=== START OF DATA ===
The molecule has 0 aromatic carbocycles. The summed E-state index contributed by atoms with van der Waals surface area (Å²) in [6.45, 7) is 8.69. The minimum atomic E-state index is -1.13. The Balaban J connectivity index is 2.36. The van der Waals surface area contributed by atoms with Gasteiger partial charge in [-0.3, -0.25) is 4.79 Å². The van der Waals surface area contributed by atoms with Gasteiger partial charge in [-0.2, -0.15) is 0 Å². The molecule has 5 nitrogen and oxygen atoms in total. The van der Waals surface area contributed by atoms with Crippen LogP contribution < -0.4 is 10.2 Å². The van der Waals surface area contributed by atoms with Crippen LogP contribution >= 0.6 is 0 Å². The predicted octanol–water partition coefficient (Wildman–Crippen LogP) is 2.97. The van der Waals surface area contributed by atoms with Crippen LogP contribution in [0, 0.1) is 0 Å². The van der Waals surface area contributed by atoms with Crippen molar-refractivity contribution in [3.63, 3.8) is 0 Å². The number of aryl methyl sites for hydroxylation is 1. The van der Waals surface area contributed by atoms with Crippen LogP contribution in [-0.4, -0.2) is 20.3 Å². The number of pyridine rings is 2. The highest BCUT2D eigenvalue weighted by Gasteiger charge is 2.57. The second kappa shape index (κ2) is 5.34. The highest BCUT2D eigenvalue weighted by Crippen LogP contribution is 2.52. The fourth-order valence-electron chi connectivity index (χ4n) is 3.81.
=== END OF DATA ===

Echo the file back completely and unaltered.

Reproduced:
The molecule has 0 aromatic carbocycles. The summed E-state index contributed by atoms with van der Waals surface area (Å²) in [6.45, 7) is 8.69. The minimum atomic E-state index is -1.13. The Balaban J connectivity index is 2.36. The van der Waals surface area contributed by atoms with Gasteiger partial charge in [-0.3, -0.25) is 4.79 Å². The van der Waals surface area contributed by atoms with Gasteiger partial charge in [-0.2, -0.15) is 0 Å². The molecule has 5 nitrogen and oxygen atoms in total. The van der Waals surface area contributed by atoms with Crippen LogP contribution < -0.4 is 10.2 Å². The van der Waals surface area contributed by atoms with Crippen LogP contribution >= 0.6 is 0 Å². The predicted octanol–water partition coefficient (Wildman–Crippen LogP) is 2.97. The van der Waals surface area contributed by atoms with Crippen LogP contribution in [0, 0.1) is 0 Å². The van der Waals surface area contributed by atoms with Crippen molar-refractivity contribution in [3.63, 3.8) is 0 Å². The number of aryl methyl sites for hydroxylation is 1. The van der Waals surface area contributed by atoms with Crippen LogP contribution in [-0.4, -0.2) is 20.3 Å². The number of pyridine rings is 2. The highest BCUT2D eigenvalue weighted by Gasteiger charge is 2.57. The second kappa shape index (κ2) is 5.34. The highest BCUT2D eigenvalue weighted by Crippen LogP contribution is 2.52. The fourth-order valence-electron chi connectivity index (χ4n) is 3.81.